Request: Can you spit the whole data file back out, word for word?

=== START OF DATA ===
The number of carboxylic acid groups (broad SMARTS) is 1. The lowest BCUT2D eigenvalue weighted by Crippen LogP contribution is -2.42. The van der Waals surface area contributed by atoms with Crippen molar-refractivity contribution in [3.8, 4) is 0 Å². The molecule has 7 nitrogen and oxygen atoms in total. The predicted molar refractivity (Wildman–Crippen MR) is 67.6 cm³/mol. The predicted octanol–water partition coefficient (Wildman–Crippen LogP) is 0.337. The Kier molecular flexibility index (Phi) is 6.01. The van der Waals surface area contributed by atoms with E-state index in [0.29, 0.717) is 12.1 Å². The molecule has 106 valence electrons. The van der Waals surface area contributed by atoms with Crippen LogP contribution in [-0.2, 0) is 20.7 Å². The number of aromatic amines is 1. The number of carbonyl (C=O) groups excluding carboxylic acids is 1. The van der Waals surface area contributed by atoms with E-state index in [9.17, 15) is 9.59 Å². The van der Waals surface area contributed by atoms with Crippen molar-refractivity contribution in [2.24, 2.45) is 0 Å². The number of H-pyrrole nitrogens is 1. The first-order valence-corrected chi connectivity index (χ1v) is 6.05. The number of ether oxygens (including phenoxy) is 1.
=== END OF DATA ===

The number of carboxylic acid groups (broad SMARTS) is 1. The lowest BCUT2D eigenvalue weighted by Crippen LogP contribution is -2.42. The van der Waals surface area contributed by atoms with Crippen molar-refractivity contribution in [3.8, 4) is 0 Å². The molecule has 7 nitrogen and oxygen atoms in total. The predicted molar refractivity (Wildman–Crippen MR) is 67.6 cm³/mol. The predicted octanol–water partition coefficient (Wildman–Crippen LogP) is 0.337. The Kier molecular flexibility index (Phi) is 6.01. The van der Waals surface area contributed by atoms with E-state index in [0.29, 0.717) is 12.1 Å². The molecule has 106 valence electrons. The van der Waals surface area contributed by atoms with Crippen LogP contribution in [-0.2, 0) is 20.7 Å². The number of aromatic amines is 1. The number of carbonyl (C=O) groups excluding carboxylic acids is 1. The van der Waals surface area contributed by atoms with E-state index in [9.17, 15) is 9.59 Å². The van der Waals surface area contributed by atoms with Crippen molar-refractivity contribution in [2.24, 2.45) is 0 Å². The number of H-pyrrole nitrogens is 1. The first-order valence-corrected chi connectivity index (χ1v) is 6.05. The number of ether oxygens (including phenoxy) is 1.